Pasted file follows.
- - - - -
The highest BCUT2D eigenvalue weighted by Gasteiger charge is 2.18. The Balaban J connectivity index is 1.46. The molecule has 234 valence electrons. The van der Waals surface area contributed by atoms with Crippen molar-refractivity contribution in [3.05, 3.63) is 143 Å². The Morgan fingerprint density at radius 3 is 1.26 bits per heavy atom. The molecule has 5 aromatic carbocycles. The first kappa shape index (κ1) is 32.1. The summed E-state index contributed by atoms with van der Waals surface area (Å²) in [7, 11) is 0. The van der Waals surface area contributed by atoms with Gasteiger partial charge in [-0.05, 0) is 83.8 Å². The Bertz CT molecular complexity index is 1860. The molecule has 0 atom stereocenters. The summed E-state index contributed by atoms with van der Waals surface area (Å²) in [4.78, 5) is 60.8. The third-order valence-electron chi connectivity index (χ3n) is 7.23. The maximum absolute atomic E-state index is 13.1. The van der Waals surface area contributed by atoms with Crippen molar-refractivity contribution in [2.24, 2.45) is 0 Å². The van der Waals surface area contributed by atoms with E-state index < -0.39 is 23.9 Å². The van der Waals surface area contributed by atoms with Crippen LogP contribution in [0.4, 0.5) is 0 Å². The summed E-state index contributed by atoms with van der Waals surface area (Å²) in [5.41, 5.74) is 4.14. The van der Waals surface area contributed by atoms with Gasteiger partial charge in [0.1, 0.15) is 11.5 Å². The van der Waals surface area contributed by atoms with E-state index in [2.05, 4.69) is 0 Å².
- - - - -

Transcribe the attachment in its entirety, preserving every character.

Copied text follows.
The highest BCUT2D eigenvalue weighted by Gasteiger charge is 2.18. The Balaban J connectivity index is 1.46. The molecule has 234 valence electrons. The van der Waals surface area contributed by atoms with Crippen molar-refractivity contribution in [3.05, 3.63) is 143 Å². The Morgan fingerprint density at radius 3 is 1.26 bits per heavy atom. The molecule has 5 aromatic carbocycles. The first kappa shape index (κ1) is 32.1. The summed E-state index contributed by atoms with van der Waals surface area (Å²) in [7, 11) is 0. The van der Waals surface area contributed by atoms with Gasteiger partial charge in [-0.05, 0) is 83.8 Å². The Bertz CT molecular complexity index is 1860. The molecule has 0 atom stereocenters. The summed E-state index contributed by atoms with van der Waals surface area (Å²) in [4.78, 5) is 60.8. The third-order valence-electron chi connectivity index (χ3n) is 7.23. The maximum absolute atomic E-state index is 13.1. The van der Waals surface area contributed by atoms with Crippen molar-refractivity contribution in [2.24, 2.45) is 0 Å². The van der Waals surface area contributed by atoms with E-state index < -0.39 is 23.9 Å². The van der Waals surface area contributed by atoms with Crippen LogP contribution in [0.4, 0.5) is 0 Å². The summed E-state index contributed by atoms with van der Waals surface area (Å²) in [5.41, 5.74) is 4.14. The van der Waals surface area contributed by atoms with Gasteiger partial charge in [0.1, 0.15) is 11.5 Å². The van der Waals surface area contributed by atoms with E-state index in [2.05, 4.69) is 0 Å².